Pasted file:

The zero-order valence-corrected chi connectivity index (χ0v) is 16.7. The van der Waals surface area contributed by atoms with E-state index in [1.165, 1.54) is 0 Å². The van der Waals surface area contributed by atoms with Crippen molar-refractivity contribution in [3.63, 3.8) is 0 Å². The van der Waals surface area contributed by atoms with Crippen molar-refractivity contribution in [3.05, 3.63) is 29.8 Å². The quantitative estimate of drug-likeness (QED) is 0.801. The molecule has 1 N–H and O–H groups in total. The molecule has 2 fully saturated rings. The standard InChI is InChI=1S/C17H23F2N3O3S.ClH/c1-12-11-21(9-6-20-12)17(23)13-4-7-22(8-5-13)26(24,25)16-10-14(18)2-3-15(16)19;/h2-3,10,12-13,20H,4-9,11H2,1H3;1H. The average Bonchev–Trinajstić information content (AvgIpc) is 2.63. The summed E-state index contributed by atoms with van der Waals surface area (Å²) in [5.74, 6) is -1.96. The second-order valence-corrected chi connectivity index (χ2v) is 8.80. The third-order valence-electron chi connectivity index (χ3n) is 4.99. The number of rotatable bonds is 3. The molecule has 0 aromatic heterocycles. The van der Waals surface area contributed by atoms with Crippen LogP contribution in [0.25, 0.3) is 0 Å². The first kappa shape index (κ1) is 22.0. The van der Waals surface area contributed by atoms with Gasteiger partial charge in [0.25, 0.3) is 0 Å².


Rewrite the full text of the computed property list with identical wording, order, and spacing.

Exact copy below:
The zero-order valence-corrected chi connectivity index (χ0v) is 16.7. The van der Waals surface area contributed by atoms with E-state index in [1.165, 1.54) is 0 Å². The van der Waals surface area contributed by atoms with Crippen molar-refractivity contribution in [3.63, 3.8) is 0 Å². The van der Waals surface area contributed by atoms with Crippen molar-refractivity contribution in [3.05, 3.63) is 29.8 Å². The quantitative estimate of drug-likeness (QED) is 0.801. The molecule has 1 N–H and O–H groups in total. The molecule has 2 fully saturated rings. The standard InChI is InChI=1S/C17H23F2N3O3S.ClH/c1-12-11-21(9-6-20-12)17(23)13-4-7-22(8-5-13)26(24,25)16-10-14(18)2-3-15(16)19;/h2-3,10,12-13,20H,4-9,11H2,1H3;1H. The average Bonchev–Trinajstić information content (AvgIpc) is 2.63. The summed E-state index contributed by atoms with van der Waals surface area (Å²) in [5.74, 6) is -1.96. The second-order valence-corrected chi connectivity index (χ2v) is 8.80. The third-order valence-electron chi connectivity index (χ3n) is 4.99. The number of rotatable bonds is 3. The molecule has 0 aromatic heterocycles. The van der Waals surface area contributed by atoms with Crippen LogP contribution in [0.25, 0.3) is 0 Å². The first kappa shape index (κ1) is 22.0. The van der Waals surface area contributed by atoms with Gasteiger partial charge in [0.25, 0.3) is 0 Å².